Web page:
How to Unleash the Power of BYOD in Education
BYOD programs offer some amazing opportunities and educational benefits for those schools that choose to support it. For example, bring your own device programs promote improved personalized learning while also lowering costs from not having to provide every student with a mobile device.
However there are some pretty large obstacles standing in the way.
First and foremost, security risks and second, providing optimal WiFi performance for every device.
In order to help you overcome those challenges and unleash the full potential of BYOD in education, we’ve put together a short-list of what you need to do.
How do I secure what my school doesn't own and how do I on-board and manage the amount of different devices connecting to my school's network?
Previously, we were able to control each individual device, but with BYOD the influx in types and numbers of devices has made this way more difficult for schools to do.
Instead of controlling each device separately, you need a system that manages the behavior of the devices being used.
This takes a system approach, and one of the major components of that system is network access control or NAC.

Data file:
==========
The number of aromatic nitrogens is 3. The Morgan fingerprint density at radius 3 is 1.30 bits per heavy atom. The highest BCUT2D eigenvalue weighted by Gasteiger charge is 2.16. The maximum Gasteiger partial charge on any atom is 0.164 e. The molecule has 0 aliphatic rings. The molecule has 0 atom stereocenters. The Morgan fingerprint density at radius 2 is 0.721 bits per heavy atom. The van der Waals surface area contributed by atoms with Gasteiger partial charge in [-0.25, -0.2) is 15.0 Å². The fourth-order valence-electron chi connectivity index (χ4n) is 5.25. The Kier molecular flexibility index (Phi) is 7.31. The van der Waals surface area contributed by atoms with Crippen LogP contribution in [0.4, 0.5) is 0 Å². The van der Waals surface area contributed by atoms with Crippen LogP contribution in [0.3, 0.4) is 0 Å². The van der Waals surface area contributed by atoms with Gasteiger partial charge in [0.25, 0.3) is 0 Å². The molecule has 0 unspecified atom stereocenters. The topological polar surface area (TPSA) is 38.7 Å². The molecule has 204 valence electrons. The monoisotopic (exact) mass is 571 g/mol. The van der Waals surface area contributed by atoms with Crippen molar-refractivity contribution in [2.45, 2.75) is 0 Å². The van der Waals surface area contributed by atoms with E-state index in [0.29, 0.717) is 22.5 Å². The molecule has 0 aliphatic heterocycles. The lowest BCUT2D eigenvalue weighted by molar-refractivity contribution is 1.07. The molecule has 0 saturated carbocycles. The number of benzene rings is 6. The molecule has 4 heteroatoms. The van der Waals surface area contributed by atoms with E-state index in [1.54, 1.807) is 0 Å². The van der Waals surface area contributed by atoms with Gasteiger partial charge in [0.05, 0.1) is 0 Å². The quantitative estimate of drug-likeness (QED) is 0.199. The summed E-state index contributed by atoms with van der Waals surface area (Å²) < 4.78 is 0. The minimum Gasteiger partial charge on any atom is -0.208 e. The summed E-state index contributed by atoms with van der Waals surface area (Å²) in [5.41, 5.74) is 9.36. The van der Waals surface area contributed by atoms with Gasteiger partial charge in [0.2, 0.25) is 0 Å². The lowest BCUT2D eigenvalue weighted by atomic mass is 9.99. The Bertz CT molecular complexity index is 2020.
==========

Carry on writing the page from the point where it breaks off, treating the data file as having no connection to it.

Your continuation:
NAC is a security solution that integrates both your wired and wireless infrastructure to identify, assign, and enforce rules and policies to manage access to your school's network.
- Identify - Visibility is important, if you can’t see who or what is accessing your network, you can’t control what they can do or where they can go on your wireless network. Network access control allows you to identify: the who, what, where, when and how an end-user/device is accessing your network.
- Assign - Once the system has identified who or what is trying to gain access, it can then assign a role to that user(s) and or device(s). This is also known as role-based access control. The assigned role provides the end-user with certain capabilities and restricts them from others.
- Enforce - The different roles that have been assigned correspond to different security polices you've established beforehand to enforce or control a certain level of access, providing everyone and everything with exactly what they need, nothing more and nothing less.
Check out this video from our White Board Wednesday series on Role-Based Access Control.
NAC allows your wireless system, to take some of the heat off your IT team with, self-registration and automatic onboarding of BYOD devices. Keeping your schools IT staff free to work on all of their other many responsibilities.
With increasing numbers of devices, rising user expectations and the rapid pace at which mobile devices are changing, how do you plan on continuously maintaining your network to keep up with demand?
We have to first implement the right wireless system and then we have to measure performance on an on-going basis.